“Enumerated in the great founding document of the United States,” he started in a screeching, awful voice that nearly made me put my hands over my ears, “the blueprint for our liberty and the roadmap to prosperity forged by cartographers who did not even know where their union would end, is the First Amendment. The First Amendment guarantees a great a deal of things. One thing it does not protect is speech dangerous to public health. And that, my friends, is what pornography is.”

Every great athlete has one game, one moment where time stopped and they seemed to know their opponent’s next move. This was that night, but for me and Ted.

It was time for my rebuttal.

“What my friend has brought, in addition to some flowery language, is an assumption. An assumption that the lonely men of America do not have a right to enjoy themselves. Is this not part of the supposed ‘pursuit of happiness?’ Does a man in bed by himself, on a cold night in the midst of a lonely winter, not earn the right to enjoy some capital nudie images? Simply put: the untaken gentlemen of this country have a right.”

“Perfect appeal to the lighthouse fallacy from my coeducational friend,” retorted the broken radiator-voiced Texan.

It. Was. On.

Our volley was the stuff of legends. Cruz claimed that clauses enacted due to the Whiskey Rebellion make it legal for Congress to ban randy British pornographic magazines such as “Rude,” “Tattler,” and “East End Rumps.” I drew upon my moving life story and pointed out the deep loneliness I suffered as a high schooler, and how pornography could be considered educational material.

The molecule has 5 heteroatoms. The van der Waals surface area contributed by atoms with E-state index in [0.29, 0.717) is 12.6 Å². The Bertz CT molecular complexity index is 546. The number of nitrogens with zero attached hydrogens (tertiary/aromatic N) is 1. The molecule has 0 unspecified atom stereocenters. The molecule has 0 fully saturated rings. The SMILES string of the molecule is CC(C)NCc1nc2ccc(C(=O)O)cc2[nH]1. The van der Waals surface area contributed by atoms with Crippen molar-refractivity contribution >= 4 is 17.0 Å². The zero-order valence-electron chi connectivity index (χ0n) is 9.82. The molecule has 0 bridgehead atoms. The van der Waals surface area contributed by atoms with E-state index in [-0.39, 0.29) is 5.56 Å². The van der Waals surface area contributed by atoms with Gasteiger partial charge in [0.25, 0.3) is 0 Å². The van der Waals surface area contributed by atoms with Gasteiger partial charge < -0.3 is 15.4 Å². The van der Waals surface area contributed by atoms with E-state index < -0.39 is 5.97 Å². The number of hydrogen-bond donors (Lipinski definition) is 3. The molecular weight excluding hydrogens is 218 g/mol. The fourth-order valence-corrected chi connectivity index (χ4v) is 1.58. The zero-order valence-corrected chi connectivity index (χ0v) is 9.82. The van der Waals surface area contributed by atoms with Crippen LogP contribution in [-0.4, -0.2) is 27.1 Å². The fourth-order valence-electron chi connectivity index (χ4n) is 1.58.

He claimed Appeal To Authority. I claimed No True Scotsman. He blocked and attempted ipso ergo propter hoc. I felled his parry and delivered a Reducto Ad Absurdum of my own.

Like two warriors who have taken each others’ best blows and had little left, we still smirked at each other with bravado. “That’s all you got?” Cruz’s disgusting lizard smile seemed to say. “I couldn’t even tell you were trying,” my copious neck sweat replied.

In Stalingrad, millions of civilians were killed by fierce fighting. I suppose that’s what the attendees of this debate, as well as both of our respective teams had in mind by hour 2 of this rousing contest. In fact, by the time Ted got to his lurid description of hardcore POV pornography, even the moderators had left.

While this left hours three to seven of our battle pure and unadulterated by capricious debate judges who no doubt went on to judge family court circuits, it also left us without a declared victor.

At the end, Ted and I agreed that we had both sufficiently proved our own points by our own logic, but no mortal was left in our realm to crown either of us. He extended his slimy appendage, and I shuddered as I shook the lukewarm ham byproduct he calls a hand to call an end to the brutal stalemate.

To this day, I think of our debate. It’s similar to the Korean War, where the conflict was never resolved, just paused.

Of course, we followed different paths after college. Ted went on to law school and the United States Senate. I became a powerful Beltway insider pundit whose cutting pen could make or break careers. Although we might still trade barbs today in the cat-and-mouse game of reporter and politician, that day, under those hot stage lights, we were just two young men in it for the love of the debate.

Ted, if you’re out there, maybe some day we should finally put a cap on this epic duel of ours, if you’re not too scared. After all, you did help me become the debater I am today, even if that makes me 10 times the point prover you ever were ;).

Carl “The Dig” Diggler has covered national politics for 30 years, and is the author of “Think-ocracy: The Rise Of The Brainy Congressman”. Got a question for the Dig? E-mail him at carl@cafe.com or Tweet to @carl_diggler.